I wake up around seven a.m., eat something anonymous, and walk towards the bus stop. As I approach the stop, a very crowded bus pulls up and I decide that I would rather walk to the library instead.
I start out. Within twenty minutes, I am walking through the ''downtown'' area of this rusting steel town. There are swarms of elderly people on motorized scooters out for their morning travels; I am the only one on the sidewalk who is actually walking. A torn slip of an ex-flier clinging to a wall reads ''You're Missing Something''. I consider this for a moment. A mentally-ill man attaches to me and follows me for several blocks explaining why the city's construction workers should all be fired. I pass a series of brick store fronts; about half of them are abandoned, but still haunted by the ghosts of their former businesses.I am fascinated by every shop I pass, from the nameless one that seems to be filled with mounds of old action figures to the convenience store that also sells Persian rugs. This city is anonymous; its randomness and eccentricities aren't affected. They're not trying to impress anyone. Hamilton's idiosyncrasies fire my imagination.
I arrive at the library around nine-thirty. Today, I am supposed to read one of the books on my exam list. I have to take my exams at the end of the summer; after that, I'll officially be ABD. I have myself on a book-a-day schedule, which seems to be working. Happily, the book for today turns out to be shorter than expected, mostly because it has a great amount of illustrations. This also reduces the ill effects of my bibliomania- generally, the library is the quietest place for me to do my reading, and the worst place because it's filled with books. Almost every topic interests me on some level. Today I am sitting in the German section, and so, in between chapters of the book that I'm supposed to be reading, I read a collection of translated postwar German Expressionist plays, a translation of Gregorius the Good Sinner, and a collection of Susan Sontag essays. None of these have anything to do with my dissertation topic or any of the things I study, but what can I say? The books at the library fire my imagination.Keeping my focus is difficult. I often wonder if I was cut out for academia. There seem to be two sorts who wind up in academe- people who love the academic environment and thrive there and people who love to research different things and who are generally interested in everything. Those of us who fall into the latter category- call us people with catholic tastes- tend to have a much harder time with day to day tasks. Department meetings, deadlines, grading exams- all of these things are bewildering to me. And not because I think that I'm above them; although I do find many bureaucratic tasks to be a bit pointless; but because they require attention over extended periods of time.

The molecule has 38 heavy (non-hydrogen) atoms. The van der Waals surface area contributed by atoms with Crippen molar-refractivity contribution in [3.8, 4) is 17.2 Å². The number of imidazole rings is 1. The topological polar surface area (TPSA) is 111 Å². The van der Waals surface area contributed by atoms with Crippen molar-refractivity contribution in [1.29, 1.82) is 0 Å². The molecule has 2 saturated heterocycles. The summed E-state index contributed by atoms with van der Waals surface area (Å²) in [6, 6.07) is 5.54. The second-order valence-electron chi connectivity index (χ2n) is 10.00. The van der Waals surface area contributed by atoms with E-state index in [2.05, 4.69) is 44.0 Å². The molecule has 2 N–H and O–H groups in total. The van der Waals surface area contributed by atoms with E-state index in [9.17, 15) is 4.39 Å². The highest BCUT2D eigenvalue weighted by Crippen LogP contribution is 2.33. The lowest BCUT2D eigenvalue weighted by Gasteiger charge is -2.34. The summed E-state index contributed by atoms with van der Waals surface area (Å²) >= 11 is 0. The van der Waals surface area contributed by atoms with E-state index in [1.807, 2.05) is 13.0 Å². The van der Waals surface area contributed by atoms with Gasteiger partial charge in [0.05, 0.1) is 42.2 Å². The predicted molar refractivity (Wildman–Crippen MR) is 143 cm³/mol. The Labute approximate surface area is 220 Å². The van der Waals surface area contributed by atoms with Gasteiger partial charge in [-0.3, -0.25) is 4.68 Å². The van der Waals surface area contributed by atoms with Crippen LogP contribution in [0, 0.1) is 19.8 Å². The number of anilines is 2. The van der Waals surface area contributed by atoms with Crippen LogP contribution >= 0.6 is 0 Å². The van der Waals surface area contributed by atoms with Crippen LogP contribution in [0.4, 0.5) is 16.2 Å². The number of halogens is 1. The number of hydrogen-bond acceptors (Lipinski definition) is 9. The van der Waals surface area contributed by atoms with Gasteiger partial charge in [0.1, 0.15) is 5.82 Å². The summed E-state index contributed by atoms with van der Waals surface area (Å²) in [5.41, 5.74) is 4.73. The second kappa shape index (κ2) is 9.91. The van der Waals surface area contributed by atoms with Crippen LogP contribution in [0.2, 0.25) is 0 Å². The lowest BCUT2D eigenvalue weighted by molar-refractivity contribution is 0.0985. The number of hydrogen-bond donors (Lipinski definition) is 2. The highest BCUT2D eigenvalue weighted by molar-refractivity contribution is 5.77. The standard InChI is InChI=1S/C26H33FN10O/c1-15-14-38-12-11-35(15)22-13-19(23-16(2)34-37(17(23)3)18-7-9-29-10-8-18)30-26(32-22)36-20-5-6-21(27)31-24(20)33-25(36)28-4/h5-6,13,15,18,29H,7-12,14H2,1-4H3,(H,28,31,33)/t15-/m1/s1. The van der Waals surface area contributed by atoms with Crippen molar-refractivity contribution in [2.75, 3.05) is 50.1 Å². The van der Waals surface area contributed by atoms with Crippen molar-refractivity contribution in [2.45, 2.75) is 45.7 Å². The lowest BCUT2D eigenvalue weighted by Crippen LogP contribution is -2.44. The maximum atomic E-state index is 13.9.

I worry often that the academic schedule, with its endless hoops to jump through, is just not the right place for someone like me. As often as I think to myself, whenever I see a professor who seems to have given up the ghost, ''Well, at least I love both teaching and researching...'', I still wonder if I have the patience to put together journal articles, stick to a publishing schedule, and go through the paces. And forget about conferences! Going to an academic conference is a steep price to pay to get free deli sandwiches and some warm Coke. I'd much rather putter away at various and sundry topics for twenty to thirty years, alone, and then publish a grand, sweeping text. But, that's not the way it's done anymore.
This also makes me wonder, strange and pompous though it might sound, if academia might not end up stunting my intellectual growth. A good gardener knows something I've just recently learned myself- plants grow best when you leave them alone as much as possible. I think that curiosity needs to wander wherever it will, but I'm not sure that academic life is really suited for wandering at all. Keeping up with publishing, conferences, journal articles, and so forth is professional, but I'm not sure it's intellectual. I'm not sure that there isn't a sort of bureaucratization of thought going on here. I hear talk constantly in the humanities about 'breaking down the bariers between specializations' and 'striking out new paths', but how is that possible in a publish-or-perish environment?
I guess my questions are: Is academic specialization, which seems inescapable to some extent, really a form of intellectual growth? Or is it just intellectual fine-tuning? And if it's the latter, instead of the former, does taking a career in academia really amount to a betrayal of your own intellectual development?